El premio Nobel de la paz, una llamada de atención a la UE

MADRID – En una resolución tan criticada como alabada, el Comité Noruego del Nobel ha concedido a la Unión Europea el Premio Nobel de la Paz correspondiente a este año, en reconocimiento de sus aportaciones “en pro del desarrollo de la paz y la reconciliación, de la democracia y los derechos humanos en Europa” a lo largo de las últimas seis décadas. Pero, hasta qué punto la preocupación europea se centra en la “Paz Perpetua”, y no en sus actuales y muy diferentes males. ¿Es este premio meramente el canto del cisne, la confirmación de que el proyecto europeo se encuentra en estado moribundo, al igual que el galardón de 2001 lo fue para las Naciones Unidas?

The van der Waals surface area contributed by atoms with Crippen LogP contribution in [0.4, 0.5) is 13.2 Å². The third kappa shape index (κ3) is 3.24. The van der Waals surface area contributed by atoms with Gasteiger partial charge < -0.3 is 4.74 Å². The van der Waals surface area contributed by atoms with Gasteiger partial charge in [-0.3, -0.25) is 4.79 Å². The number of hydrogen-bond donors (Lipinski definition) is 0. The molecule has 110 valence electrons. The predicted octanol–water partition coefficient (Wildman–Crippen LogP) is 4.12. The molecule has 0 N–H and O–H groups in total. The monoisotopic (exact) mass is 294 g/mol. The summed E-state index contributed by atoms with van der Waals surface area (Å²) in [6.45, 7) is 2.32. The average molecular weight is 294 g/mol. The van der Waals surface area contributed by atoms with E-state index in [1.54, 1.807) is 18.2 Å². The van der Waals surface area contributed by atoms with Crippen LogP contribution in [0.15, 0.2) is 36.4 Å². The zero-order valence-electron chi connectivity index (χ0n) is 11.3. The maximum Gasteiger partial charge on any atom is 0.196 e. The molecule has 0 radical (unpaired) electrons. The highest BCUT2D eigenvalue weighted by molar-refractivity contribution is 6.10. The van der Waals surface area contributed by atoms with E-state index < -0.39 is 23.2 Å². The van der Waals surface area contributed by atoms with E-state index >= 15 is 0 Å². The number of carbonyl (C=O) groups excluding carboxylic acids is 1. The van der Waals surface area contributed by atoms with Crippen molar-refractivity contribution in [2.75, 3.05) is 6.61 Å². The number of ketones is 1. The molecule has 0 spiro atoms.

Al anunciar el premio, el Comité explicaba cómo “la labor de la UE representa la fraternidad entre las naciones”. Y aunque reconoce, de pasada, que “la UE atraviesa actualmente graves dificultades económicas y sufre un notable descontento social”, el texto destaca el éxito de la UE como faro de esperanza y ancla de democracia especialmente valiosa para los pueblos que han vivido los horrores de las dictaduras.

Pero la ira y el rechazo de muchos europeos que siguieron al anuncio del premio se debe, precisamente, a este contraste entre los laureles pasados y la presente agonía de la Unión, que sugiere una comparación con el Oscar concedido a una trayectoria profesional, que sólo se otorga ante la inminente muerte del galardonado.

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